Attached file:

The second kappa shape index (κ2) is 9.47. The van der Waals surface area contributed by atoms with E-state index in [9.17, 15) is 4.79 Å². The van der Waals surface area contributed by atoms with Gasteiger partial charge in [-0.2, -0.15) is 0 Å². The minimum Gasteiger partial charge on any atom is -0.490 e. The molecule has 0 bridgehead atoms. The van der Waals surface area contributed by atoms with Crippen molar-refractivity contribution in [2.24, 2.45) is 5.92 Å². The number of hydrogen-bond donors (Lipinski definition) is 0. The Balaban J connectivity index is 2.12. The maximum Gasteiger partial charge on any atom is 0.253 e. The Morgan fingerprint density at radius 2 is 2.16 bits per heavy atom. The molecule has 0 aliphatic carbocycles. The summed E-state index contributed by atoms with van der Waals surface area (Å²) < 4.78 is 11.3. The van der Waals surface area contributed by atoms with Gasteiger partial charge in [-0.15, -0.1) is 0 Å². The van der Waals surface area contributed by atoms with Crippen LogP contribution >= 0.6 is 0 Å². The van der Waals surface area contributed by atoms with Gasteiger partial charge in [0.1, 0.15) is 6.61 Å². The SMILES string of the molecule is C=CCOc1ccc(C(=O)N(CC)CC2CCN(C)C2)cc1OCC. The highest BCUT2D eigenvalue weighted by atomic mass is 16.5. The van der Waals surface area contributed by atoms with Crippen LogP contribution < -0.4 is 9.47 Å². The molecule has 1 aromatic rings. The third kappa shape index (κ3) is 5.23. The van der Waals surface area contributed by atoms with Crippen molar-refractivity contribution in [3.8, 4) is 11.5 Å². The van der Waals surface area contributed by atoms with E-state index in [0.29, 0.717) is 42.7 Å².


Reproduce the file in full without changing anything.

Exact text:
The second kappa shape index (κ2) is 9.47. The van der Waals surface area contributed by atoms with E-state index in [9.17, 15) is 4.79 Å². The van der Waals surface area contributed by atoms with Gasteiger partial charge in [-0.2, -0.15) is 0 Å². The minimum Gasteiger partial charge on any atom is -0.490 e. The molecule has 0 bridgehead atoms. The van der Waals surface area contributed by atoms with Crippen molar-refractivity contribution in [2.24, 2.45) is 5.92 Å². The number of hydrogen-bond donors (Lipinski definition) is 0. The Balaban J connectivity index is 2.12. The maximum Gasteiger partial charge on any atom is 0.253 e. The Morgan fingerprint density at radius 2 is 2.16 bits per heavy atom. The molecule has 0 aliphatic carbocycles. The summed E-state index contributed by atoms with van der Waals surface area (Å²) < 4.78 is 11.3. The van der Waals surface area contributed by atoms with Gasteiger partial charge in [-0.15, -0.1) is 0 Å². The van der Waals surface area contributed by atoms with Crippen LogP contribution >= 0.6 is 0 Å². The van der Waals surface area contributed by atoms with Gasteiger partial charge in [0.1, 0.15) is 6.61 Å². The SMILES string of the molecule is C=CCOc1ccc(C(=O)N(CC)CC2CCN(C)C2)cc1OCC. The highest BCUT2D eigenvalue weighted by atomic mass is 16.5. The van der Waals surface area contributed by atoms with Crippen LogP contribution < -0.4 is 9.47 Å². The molecule has 1 aromatic rings. The third kappa shape index (κ3) is 5.23. The van der Waals surface area contributed by atoms with Crippen molar-refractivity contribution in [3.8, 4) is 11.5 Å². The van der Waals surface area contributed by atoms with E-state index in [0.29, 0.717) is 42.7 Å².